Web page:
The Meandering Social Worker

wandering : wondering : learning

Archive for the tag “industrial revolution”

Who are the non-indigenous?

Modern society is coming to realise that the wisdom of many of the indigenous populations around the world has some profound insights into the damage done to our planet through the processes of industrialisation and subsequent technological developments.

Campaigns and advertising have highlighted the plight of those same indigenous populations, whose lands have been raped and their cultures all but annihilated.

But who are the non-indigenous who are getting the blame for the woes of the world and indigenous populations?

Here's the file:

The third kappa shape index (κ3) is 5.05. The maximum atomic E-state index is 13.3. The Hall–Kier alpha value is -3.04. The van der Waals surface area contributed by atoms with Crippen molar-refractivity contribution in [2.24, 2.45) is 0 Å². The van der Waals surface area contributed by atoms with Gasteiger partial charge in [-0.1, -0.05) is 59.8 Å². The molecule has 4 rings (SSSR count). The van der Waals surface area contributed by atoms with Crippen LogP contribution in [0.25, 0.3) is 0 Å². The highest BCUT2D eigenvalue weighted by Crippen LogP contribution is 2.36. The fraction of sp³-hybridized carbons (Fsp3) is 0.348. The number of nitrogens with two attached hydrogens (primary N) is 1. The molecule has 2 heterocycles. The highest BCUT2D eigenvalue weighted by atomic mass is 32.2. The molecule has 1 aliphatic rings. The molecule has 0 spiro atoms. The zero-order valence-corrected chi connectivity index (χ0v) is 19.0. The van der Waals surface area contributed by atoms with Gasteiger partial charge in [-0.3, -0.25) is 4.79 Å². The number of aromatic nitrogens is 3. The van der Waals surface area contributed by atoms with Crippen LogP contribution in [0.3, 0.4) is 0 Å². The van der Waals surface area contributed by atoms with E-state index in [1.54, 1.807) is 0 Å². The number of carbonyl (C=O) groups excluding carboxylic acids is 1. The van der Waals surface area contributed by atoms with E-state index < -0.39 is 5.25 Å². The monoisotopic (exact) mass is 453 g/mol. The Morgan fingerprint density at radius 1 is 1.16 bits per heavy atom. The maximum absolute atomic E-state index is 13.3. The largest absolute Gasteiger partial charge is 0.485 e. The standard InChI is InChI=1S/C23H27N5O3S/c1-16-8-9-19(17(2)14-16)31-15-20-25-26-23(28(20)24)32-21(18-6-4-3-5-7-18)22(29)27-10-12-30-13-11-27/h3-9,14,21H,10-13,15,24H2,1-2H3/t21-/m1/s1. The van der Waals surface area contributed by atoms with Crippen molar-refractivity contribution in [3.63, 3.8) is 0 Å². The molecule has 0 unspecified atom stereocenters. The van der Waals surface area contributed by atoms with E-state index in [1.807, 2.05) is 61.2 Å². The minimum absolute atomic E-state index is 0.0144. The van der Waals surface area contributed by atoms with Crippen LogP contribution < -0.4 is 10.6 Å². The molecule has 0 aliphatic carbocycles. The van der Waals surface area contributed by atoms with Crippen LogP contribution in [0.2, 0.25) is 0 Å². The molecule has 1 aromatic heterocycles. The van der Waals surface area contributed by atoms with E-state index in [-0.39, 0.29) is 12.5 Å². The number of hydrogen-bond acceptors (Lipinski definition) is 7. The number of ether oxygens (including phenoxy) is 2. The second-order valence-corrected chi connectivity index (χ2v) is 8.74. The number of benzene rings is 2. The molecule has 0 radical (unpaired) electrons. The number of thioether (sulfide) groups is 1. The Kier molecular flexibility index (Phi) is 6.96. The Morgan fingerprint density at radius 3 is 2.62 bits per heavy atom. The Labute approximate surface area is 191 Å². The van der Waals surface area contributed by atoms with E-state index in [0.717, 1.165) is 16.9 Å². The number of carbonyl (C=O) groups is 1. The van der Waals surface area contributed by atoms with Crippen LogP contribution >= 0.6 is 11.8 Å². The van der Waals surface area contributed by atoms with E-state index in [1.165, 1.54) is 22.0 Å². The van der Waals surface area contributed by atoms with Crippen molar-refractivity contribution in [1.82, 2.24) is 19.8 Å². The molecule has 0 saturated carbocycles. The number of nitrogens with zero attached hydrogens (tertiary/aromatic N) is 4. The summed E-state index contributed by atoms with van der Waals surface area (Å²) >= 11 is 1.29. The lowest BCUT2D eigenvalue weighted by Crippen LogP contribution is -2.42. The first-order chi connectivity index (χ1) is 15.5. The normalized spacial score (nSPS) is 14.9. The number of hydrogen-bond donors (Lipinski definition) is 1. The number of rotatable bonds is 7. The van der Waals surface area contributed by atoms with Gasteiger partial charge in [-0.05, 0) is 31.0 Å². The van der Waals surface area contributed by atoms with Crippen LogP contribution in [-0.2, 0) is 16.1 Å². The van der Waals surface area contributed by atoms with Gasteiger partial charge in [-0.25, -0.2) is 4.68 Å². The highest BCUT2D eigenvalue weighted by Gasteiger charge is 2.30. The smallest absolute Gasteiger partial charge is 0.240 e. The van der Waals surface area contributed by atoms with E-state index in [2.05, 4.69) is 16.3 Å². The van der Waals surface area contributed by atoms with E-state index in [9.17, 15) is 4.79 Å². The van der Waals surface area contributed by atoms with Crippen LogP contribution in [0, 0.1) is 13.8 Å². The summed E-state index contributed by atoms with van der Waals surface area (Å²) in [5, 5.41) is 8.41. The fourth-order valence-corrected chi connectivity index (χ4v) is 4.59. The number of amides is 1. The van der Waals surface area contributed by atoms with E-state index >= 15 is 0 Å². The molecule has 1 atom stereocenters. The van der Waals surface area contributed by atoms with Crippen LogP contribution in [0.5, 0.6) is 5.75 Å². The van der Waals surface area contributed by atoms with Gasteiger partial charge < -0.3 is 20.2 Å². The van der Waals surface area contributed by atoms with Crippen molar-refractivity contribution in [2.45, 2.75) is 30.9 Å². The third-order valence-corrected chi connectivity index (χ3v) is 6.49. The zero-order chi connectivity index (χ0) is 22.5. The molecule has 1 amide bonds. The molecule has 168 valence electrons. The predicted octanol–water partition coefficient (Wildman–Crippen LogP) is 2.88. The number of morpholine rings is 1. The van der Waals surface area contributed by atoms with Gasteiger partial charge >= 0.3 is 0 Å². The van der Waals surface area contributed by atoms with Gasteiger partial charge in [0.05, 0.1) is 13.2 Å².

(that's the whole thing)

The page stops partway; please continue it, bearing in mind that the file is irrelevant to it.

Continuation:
Travelling the world and meeting people from different cultures and lifestyles to my own has brought home to me just how much I have taken my country’s history for granted.  I may not have been a star in history classes but I can still rattle off references to Bede’s History of England; the Doomsday Book; and the time when the town of my birth was part of an actual island, the Isle of Thanet, separated from mainland England by the River Wantsum, until the monks of medieval times set about land reclamation, reducing the flow of the river water until what is left today is no more than a ditch in most places.